Benefits of Copyright Protection
Copyright protection plays an important role in encouraging enterprise and stimulating economic activity. It provides a vital incentive for the creation of many intellectual works. Without copyright protection, it would be easy for others to exploit these works without paying any royalties or remuneration to the owner of the work.
Copyright not only provides protection to the creator's original work but also to the reproduction by various means of all or parts of that work or works. This protection is in the form of two rights known as the Economic Right and the Moral Right.
Copyright protection entitles the creators to control use of their literary and artistic material in a number of ways such as making copies, performing in public, broadcasting, use on-line, etc. and to obtain an appropriate economic reward. Creators can therefore be rewarded for their creativity and investment. Copyright gives the creator the right to prevent others from exploiting the work in various ways, without permission, e.g. copying the work; making the work available to the public; distributing the work; renting or lending it (excluding public lending); and translating, arranging or adapting the work. These economic rights enable the creator to charge a fee, or royalty for the reproduction of the work. An example of the power of economic rights is where an author of a book can also benefit from movie adaptations of their books as well as sales of merchandise associated with the book or movie.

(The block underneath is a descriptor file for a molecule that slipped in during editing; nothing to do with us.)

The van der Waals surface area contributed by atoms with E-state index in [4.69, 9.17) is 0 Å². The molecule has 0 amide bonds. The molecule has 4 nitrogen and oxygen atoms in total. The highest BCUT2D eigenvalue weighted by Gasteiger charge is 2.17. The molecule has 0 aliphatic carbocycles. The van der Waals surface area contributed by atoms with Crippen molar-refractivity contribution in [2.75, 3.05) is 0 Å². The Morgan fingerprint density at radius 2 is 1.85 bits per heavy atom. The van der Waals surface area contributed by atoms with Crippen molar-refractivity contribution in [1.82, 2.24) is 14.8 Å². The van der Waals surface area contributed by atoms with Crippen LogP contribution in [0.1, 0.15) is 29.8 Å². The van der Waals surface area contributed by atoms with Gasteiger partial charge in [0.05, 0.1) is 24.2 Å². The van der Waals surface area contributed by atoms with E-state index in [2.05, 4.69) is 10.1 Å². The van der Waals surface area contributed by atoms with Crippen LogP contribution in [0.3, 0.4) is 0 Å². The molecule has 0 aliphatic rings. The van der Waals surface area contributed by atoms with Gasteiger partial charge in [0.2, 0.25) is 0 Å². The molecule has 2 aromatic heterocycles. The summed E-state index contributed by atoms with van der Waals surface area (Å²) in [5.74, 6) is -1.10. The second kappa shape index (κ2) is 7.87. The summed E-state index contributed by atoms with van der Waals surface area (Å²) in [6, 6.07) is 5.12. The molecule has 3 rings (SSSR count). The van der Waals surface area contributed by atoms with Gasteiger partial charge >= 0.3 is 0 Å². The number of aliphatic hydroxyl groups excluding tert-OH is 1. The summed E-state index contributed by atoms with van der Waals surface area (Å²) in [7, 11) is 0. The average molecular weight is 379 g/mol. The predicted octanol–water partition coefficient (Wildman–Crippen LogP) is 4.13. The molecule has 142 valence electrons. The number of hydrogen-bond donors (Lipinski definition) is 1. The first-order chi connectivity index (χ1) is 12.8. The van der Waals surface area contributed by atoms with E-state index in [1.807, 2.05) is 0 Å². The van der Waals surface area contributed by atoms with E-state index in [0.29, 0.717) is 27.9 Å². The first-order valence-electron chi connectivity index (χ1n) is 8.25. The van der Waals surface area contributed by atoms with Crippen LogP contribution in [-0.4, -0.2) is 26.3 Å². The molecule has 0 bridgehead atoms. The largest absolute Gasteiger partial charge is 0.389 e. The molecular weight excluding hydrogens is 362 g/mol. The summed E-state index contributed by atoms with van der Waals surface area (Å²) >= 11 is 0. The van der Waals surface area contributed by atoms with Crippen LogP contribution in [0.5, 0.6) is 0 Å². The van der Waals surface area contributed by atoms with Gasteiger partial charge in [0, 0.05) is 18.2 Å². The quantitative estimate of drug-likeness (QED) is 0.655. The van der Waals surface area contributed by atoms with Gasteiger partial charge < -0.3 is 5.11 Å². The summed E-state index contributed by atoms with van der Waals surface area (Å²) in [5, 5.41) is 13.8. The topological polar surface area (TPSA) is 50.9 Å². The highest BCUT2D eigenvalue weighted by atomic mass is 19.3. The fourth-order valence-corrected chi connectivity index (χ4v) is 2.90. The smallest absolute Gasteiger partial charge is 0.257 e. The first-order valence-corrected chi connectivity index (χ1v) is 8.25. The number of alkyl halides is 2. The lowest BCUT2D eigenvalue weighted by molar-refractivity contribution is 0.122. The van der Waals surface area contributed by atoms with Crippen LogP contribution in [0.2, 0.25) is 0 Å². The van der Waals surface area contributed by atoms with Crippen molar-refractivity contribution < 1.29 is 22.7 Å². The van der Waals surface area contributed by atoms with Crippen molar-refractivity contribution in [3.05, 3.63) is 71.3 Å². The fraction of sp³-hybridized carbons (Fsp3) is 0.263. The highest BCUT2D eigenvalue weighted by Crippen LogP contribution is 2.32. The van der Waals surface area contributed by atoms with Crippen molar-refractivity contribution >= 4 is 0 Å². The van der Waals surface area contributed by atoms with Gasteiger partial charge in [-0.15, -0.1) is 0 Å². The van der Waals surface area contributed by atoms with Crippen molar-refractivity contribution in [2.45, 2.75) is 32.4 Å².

Copyright also gives moral rights to be identified as the creator or author of certain kinds of material (sometimes known as the paternity right), and to object to the distortion and mutilation of it. An author's right to object to the modification or derogatory action in relation to his or her work is is most often used to object to any treatment or use of their work by others which the author/creator feels could damage his or her reputation or integrity. A common example of this is often seen in elections when artists or songwriters object to the use of songs from their repertoire by candidates with controversial politics or reputations.
Chapter 7 of the Copyright and Related Rights Act, 2000 (No. 28 of 2000)deals in greater detail with moral rights applicable in Ireland.